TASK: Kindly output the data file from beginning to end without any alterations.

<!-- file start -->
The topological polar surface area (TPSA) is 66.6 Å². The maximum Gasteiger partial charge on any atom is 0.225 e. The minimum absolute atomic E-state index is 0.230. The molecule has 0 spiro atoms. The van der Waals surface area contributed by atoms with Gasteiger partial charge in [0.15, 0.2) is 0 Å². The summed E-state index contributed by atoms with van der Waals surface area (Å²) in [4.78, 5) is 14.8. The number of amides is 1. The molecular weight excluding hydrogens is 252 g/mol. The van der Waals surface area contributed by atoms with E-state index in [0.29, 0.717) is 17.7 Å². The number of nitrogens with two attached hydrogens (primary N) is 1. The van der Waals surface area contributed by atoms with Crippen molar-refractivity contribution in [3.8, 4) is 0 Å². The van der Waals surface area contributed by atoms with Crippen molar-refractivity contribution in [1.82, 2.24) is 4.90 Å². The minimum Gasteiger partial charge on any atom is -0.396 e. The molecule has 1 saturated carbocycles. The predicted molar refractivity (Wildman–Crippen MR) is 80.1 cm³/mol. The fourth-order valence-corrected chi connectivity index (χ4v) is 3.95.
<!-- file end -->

The topological polar surface area (TPSA) is 66.6 Å². The maximum Gasteiger partial charge on any atom is 0.225 e. The minimum absolute atomic E-state index is 0.230. The molecule has 0 spiro atoms. The van der Waals surface area contributed by atoms with Gasteiger partial charge in [0.15, 0.2) is 0 Å². The summed E-state index contributed by atoms with van der Waals surface area (Å²) in [4.78, 5) is 14.8. The number of amides is 1. The molecular weight excluding hydrogens is 252 g/mol. The van der Waals surface area contributed by atoms with E-state index in [0.29, 0.717) is 17.7 Å². The number of nitrogens with two attached hydrogens (primary N) is 1. The van der Waals surface area contributed by atoms with Crippen molar-refractivity contribution in [3.8, 4) is 0 Å². The van der Waals surface area contributed by atoms with Crippen molar-refractivity contribution in [1.82, 2.24) is 4.90 Å². The minimum Gasteiger partial charge on any atom is -0.396 e. The molecule has 1 saturated carbocycles. The predicted molar refractivity (Wildman–Crippen MR) is 80.1 cm³/mol. The fourth-order valence-corrected chi connectivity index (χ4v) is 3.95.